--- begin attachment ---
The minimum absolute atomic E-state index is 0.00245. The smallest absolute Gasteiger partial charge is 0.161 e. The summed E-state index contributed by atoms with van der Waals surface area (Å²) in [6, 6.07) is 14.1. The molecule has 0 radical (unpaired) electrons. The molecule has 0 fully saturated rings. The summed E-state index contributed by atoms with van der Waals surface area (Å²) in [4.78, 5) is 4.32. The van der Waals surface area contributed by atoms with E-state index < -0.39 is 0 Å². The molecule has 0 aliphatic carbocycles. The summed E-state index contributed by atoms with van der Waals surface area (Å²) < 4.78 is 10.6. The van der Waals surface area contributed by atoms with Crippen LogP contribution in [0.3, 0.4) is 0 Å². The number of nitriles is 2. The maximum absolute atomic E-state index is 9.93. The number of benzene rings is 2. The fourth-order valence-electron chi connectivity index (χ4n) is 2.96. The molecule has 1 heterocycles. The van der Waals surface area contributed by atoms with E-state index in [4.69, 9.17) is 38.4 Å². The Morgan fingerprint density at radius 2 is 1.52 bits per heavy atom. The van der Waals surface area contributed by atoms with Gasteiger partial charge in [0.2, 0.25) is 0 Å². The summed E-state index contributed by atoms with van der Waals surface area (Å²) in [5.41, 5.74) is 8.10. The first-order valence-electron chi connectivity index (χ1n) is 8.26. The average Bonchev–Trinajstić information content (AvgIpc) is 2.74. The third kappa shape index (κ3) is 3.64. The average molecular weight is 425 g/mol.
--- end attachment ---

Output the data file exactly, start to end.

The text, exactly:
The minimum absolute atomic E-state index is 0.00245. The smallest absolute Gasteiger partial charge is 0.161 e. The summed E-state index contributed by atoms with van der Waals surface area (Å²) in [6, 6.07) is 14.1. The molecule has 0 radical (unpaired) electrons. The molecule has 0 fully saturated rings. The summed E-state index contributed by atoms with van der Waals surface area (Å²) in [4.78, 5) is 4.32. The van der Waals surface area contributed by atoms with E-state index < -0.39 is 0 Å². The molecule has 0 aliphatic carbocycles. The summed E-state index contributed by atoms with van der Waals surface area (Å²) < 4.78 is 10.6. The van der Waals surface area contributed by atoms with Crippen LogP contribution in [0.3, 0.4) is 0 Å². The number of nitriles is 2. The maximum absolute atomic E-state index is 9.93. The number of benzene rings is 2. The fourth-order valence-electron chi connectivity index (χ4n) is 2.96. The molecule has 1 heterocycles. The van der Waals surface area contributed by atoms with E-state index in [4.69, 9.17) is 38.4 Å². The Morgan fingerprint density at radius 2 is 1.52 bits per heavy atom. The van der Waals surface area contributed by atoms with Gasteiger partial charge in [0.2, 0.25) is 0 Å². The summed E-state index contributed by atoms with van der Waals surface area (Å²) in [5.41, 5.74) is 8.10. The first-order valence-electron chi connectivity index (χ1n) is 8.26. The average Bonchev–Trinajstić information content (AvgIpc) is 2.74. The third kappa shape index (κ3) is 3.64. The average molecular weight is 425 g/mol.